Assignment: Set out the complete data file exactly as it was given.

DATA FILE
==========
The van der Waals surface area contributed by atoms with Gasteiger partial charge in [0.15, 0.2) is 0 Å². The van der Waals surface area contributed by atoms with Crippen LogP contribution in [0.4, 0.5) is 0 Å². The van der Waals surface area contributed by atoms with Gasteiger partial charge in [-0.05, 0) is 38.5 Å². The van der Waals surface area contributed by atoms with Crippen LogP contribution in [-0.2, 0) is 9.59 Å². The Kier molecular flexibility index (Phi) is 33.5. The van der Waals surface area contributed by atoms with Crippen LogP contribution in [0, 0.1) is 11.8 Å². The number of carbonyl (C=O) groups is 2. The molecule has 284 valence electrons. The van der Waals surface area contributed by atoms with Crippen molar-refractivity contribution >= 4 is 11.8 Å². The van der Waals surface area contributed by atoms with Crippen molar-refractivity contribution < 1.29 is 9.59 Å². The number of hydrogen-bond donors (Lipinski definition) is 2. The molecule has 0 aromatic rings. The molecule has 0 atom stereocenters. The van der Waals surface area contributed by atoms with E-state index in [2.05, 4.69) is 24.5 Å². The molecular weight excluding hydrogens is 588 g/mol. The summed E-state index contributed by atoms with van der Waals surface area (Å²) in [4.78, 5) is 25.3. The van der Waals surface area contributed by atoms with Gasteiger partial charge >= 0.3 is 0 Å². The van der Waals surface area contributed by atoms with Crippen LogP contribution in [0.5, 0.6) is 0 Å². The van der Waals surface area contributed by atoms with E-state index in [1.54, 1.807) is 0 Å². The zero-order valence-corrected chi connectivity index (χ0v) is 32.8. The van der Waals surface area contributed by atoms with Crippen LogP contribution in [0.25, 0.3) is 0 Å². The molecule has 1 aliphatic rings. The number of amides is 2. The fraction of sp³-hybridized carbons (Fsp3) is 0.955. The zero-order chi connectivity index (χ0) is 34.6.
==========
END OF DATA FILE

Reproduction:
The van der Waals surface area contributed by atoms with Gasteiger partial charge in [0.15, 0.2) is 0 Å². The van der Waals surface area contributed by atoms with Crippen LogP contribution in [0.4, 0.5) is 0 Å². The van der Waals surface area contributed by atoms with Gasteiger partial charge in [-0.05, 0) is 38.5 Å². The van der Waals surface area contributed by atoms with Crippen LogP contribution in [-0.2, 0) is 9.59 Å². The Kier molecular flexibility index (Phi) is 33.5. The van der Waals surface area contributed by atoms with Crippen LogP contribution in [0, 0.1) is 11.8 Å². The number of carbonyl (C=O) groups is 2. The molecule has 284 valence electrons. The van der Waals surface area contributed by atoms with Crippen molar-refractivity contribution >= 4 is 11.8 Å². The van der Waals surface area contributed by atoms with Crippen molar-refractivity contribution < 1.29 is 9.59 Å². The number of hydrogen-bond donors (Lipinski definition) is 2. The molecule has 0 aromatic rings. The molecule has 0 atom stereocenters. The van der Waals surface area contributed by atoms with E-state index in [2.05, 4.69) is 24.5 Å². The molecular weight excluding hydrogens is 588 g/mol. The summed E-state index contributed by atoms with van der Waals surface area (Å²) in [4.78, 5) is 25.3. The van der Waals surface area contributed by atoms with Gasteiger partial charge >= 0.3 is 0 Å². The van der Waals surface area contributed by atoms with Crippen LogP contribution in [0.5, 0.6) is 0 Å². The van der Waals surface area contributed by atoms with E-state index in [1.54, 1.807) is 0 Å². The zero-order valence-corrected chi connectivity index (χ0v) is 32.8. The van der Waals surface area contributed by atoms with Crippen LogP contribution in [0.25, 0.3) is 0 Å². The molecule has 1 aliphatic rings. The number of amides is 2. The fraction of sp³-hybridized carbons (Fsp3) is 0.955. The zero-order chi connectivity index (χ0) is 34.6.